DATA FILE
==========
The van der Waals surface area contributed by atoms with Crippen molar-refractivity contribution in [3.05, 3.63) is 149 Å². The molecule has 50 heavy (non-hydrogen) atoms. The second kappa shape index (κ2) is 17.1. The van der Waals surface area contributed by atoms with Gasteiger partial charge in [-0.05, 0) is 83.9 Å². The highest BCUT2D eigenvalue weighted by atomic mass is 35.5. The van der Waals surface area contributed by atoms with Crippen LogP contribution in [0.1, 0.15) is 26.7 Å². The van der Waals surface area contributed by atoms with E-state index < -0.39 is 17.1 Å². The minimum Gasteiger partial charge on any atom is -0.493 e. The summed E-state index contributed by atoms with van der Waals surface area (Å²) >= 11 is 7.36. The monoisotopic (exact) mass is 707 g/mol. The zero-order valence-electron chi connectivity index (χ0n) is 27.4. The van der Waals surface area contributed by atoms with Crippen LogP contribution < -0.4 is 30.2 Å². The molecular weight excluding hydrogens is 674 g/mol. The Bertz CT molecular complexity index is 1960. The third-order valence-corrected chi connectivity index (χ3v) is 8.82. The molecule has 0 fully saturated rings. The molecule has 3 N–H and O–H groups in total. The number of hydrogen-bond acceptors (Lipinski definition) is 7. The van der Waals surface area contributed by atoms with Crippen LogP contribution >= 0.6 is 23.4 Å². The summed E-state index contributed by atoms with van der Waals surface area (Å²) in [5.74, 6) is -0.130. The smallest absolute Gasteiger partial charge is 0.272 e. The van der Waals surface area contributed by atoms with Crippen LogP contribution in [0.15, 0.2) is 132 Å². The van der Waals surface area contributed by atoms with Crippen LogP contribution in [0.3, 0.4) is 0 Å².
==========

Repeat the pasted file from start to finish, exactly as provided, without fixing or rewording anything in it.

The van der Waals surface area contributed by atoms with Crippen molar-refractivity contribution in [3.05, 3.63) is 149 Å². The molecule has 50 heavy (non-hydrogen) atoms. The second kappa shape index (κ2) is 17.1. The van der Waals surface area contributed by atoms with Gasteiger partial charge in [-0.05, 0) is 83.9 Å². The highest BCUT2D eigenvalue weighted by atomic mass is 35.5. The van der Waals surface area contributed by atoms with Crippen LogP contribution in [0.1, 0.15) is 26.7 Å². The van der Waals surface area contributed by atoms with E-state index < -0.39 is 17.1 Å². The minimum Gasteiger partial charge on any atom is -0.493 e. The summed E-state index contributed by atoms with van der Waals surface area (Å²) >= 11 is 7.36. The monoisotopic (exact) mass is 707 g/mol. The zero-order valence-electron chi connectivity index (χ0n) is 27.4. The van der Waals surface area contributed by atoms with Crippen LogP contribution < -0.4 is 30.2 Å². The molecular weight excluding hydrogens is 674 g/mol. The Bertz CT molecular complexity index is 1960. The third-order valence-corrected chi connectivity index (χ3v) is 8.82. The molecule has 0 fully saturated rings. The molecule has 3 N–H and O–H groups in total. The number of hydrogen-bond acceptors (Lipinski definition) is 7. The van der Waals surface area contributed by atoms with Crippen LogP contribution >= 0.6 is 23.4 Å². The summed E-state index contributed by atoms with van der Waals surface area (Å²) in [5.74, 6) is -0.130. The smallest absolute Gasteiger partial charge is 0.272 e. The van der Waals surface area contributed by atoms with Crippen LogP contribution in [0.15, 0.2) is 132 Å². The van der Waals surface area contributed by atoms with Crippen LogP contribution in [0.3, 0.4) is 0 Å².